Mission Murals

It was quite unfortunate that it was bucketing down the day we decided to visit the Mission District, the rain didn’t spoil our view of some spectacular artwork. The majority of the art in the district displays a visual history of the immigrant experience, gentrification, and politics peculiar to the area.

As I spotted street art all over San Francisco during my travels, the Mission had a great deal of it. The area has a highly concentrated mix of images and messages that are very particular to the neighbourhood. Many of the images seen below look a bit soggy as I struggled to keep my camera (and myself) dry.

A really spectacular large scale mural I came across on Langton Street in the  SOMO District.   This piece originally painted in 1995 by, a group known as, Precita Eyes it is called “Frisco’s Wild Side”.

Most of the murals in the Mission District can be found concentrated in 2 areas, Clarion Lane and Balmy Alley around 24th Street.  Some of the ones I found before reaching those areas are shown below.

Balmy Alley

This Alley off 24th Street was one of the best places to see a concentrated collection of murals in San Francisco.  Apparently, the murals began in the mid-’80s as an expression of artists’ outrage over human rights and political abuses in Central America. Today the alley contains murals on a myriad of styles and subjects from human rights to local gentrification.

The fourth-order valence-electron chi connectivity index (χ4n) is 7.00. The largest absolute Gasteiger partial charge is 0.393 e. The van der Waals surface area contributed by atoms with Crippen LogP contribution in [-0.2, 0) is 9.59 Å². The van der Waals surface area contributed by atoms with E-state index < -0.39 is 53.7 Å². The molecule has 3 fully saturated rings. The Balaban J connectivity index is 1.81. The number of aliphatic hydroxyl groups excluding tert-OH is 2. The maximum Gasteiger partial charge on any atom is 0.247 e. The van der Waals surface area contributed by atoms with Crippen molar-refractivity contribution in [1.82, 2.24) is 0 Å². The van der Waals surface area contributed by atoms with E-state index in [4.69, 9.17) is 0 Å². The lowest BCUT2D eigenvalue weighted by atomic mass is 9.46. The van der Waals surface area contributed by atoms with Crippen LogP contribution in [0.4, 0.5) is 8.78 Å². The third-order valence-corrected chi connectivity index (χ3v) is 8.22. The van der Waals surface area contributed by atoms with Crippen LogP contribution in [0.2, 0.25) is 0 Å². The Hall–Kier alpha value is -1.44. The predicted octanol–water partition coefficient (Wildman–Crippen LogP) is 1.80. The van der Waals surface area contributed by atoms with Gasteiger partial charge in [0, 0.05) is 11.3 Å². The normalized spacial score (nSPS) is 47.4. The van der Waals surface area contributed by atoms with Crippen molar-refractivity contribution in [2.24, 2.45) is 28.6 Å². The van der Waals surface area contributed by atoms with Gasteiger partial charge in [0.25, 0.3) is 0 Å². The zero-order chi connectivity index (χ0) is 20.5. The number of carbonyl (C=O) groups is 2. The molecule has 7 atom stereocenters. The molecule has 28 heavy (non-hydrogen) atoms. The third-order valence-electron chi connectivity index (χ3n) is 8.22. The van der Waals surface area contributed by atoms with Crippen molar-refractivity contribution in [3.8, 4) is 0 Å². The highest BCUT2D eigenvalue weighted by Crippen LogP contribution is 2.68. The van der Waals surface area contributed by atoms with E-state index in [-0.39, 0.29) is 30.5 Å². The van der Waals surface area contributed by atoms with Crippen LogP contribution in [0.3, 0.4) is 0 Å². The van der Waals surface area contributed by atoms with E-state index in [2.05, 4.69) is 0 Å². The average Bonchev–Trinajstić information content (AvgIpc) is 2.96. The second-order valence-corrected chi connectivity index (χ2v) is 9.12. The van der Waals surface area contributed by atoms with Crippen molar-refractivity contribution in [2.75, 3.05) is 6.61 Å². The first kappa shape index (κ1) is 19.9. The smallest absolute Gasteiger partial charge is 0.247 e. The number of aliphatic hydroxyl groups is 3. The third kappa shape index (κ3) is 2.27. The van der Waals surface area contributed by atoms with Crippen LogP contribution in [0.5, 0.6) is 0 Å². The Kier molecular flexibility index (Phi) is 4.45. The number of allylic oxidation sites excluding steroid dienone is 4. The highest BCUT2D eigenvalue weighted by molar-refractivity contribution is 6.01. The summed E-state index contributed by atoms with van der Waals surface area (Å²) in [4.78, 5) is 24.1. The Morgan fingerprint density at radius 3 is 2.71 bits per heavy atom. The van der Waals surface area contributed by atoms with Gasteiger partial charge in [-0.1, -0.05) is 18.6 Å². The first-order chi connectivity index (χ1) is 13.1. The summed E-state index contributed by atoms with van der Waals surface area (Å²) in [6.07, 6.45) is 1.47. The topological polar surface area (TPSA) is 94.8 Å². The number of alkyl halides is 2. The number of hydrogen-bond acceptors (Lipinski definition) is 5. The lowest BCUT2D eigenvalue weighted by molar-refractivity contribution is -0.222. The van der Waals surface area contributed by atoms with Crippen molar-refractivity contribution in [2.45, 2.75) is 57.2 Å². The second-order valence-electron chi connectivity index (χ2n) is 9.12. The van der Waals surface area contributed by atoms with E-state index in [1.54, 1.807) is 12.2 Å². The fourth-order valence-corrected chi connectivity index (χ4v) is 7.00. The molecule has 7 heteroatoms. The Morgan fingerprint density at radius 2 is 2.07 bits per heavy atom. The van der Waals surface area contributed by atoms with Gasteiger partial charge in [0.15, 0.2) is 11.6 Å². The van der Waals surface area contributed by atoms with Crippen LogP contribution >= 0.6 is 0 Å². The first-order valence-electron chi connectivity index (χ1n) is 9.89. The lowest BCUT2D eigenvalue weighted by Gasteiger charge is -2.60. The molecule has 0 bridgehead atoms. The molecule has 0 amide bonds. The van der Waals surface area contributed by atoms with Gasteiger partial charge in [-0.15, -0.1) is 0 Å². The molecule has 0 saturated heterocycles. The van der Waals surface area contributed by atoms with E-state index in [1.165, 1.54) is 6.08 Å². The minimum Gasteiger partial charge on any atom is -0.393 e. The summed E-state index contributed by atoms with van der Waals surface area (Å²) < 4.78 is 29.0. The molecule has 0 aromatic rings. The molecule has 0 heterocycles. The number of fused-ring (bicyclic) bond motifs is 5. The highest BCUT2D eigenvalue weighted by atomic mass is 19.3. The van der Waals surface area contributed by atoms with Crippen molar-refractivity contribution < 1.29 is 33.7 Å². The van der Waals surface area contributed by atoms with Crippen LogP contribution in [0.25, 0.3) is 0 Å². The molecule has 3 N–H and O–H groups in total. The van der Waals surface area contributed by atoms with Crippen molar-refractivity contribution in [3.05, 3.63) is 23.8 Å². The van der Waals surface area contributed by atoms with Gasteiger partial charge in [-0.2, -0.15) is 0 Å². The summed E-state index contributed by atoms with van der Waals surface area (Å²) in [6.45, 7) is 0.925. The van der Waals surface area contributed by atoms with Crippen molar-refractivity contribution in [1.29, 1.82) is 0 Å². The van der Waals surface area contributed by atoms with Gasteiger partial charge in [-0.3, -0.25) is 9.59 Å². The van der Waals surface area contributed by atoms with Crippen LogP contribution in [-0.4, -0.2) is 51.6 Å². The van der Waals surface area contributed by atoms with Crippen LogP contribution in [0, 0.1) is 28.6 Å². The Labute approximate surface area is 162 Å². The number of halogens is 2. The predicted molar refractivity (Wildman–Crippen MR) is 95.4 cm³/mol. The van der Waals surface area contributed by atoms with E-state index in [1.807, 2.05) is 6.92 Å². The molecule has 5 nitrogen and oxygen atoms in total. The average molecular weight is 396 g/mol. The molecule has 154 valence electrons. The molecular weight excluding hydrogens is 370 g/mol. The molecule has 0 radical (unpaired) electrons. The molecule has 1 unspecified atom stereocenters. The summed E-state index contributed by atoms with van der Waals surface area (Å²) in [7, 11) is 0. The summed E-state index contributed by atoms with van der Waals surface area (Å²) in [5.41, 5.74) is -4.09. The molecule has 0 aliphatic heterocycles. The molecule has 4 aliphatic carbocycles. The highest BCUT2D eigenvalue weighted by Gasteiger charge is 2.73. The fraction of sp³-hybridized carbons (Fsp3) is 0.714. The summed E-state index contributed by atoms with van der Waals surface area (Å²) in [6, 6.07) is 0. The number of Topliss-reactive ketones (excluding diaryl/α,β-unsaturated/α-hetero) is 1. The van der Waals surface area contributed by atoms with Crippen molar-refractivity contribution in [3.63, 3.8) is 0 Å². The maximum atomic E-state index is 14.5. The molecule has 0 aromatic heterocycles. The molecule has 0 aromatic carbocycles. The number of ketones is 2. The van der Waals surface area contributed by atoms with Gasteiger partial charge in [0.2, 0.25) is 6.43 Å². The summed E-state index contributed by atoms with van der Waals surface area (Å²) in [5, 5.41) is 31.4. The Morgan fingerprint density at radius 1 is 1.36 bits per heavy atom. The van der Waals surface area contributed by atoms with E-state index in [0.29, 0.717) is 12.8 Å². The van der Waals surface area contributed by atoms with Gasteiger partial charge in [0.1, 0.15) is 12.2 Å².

Clarion Lane

Clarion Alley is a small street in San Francisco between Mission and Valencia Streets and 17th and 18th Streets, many of the original murals were painted by the Clarion Alley Mural Project.

The 24th Street Corridor

The murals I found in both Balmy and Clarion were not the only ones in the area, no matter where you looked there were murals, local churches and schools were festooned, almost every shop had its own mural, even the childrens playground was surrounded with murals and featured a sinuous mosaic of a lizard.  Photographs of some of them can be seen below.

One building, in particular, stood out, the Women’s Building, with the Maestrapeace mural on the building, located on 18th street.  The mural is massive. It covers four stories and stretches 165 feet on each of two sides of the building.  The mural, which is covered with portraits of women, was painted by seven women muralists in 1994 and for the past quarter century and has been a must-see mural for tourists in the Mission District.

Rather than looking at my rather wet and miserable photographs take a look at this YouTube video which shows the building and the muralists.

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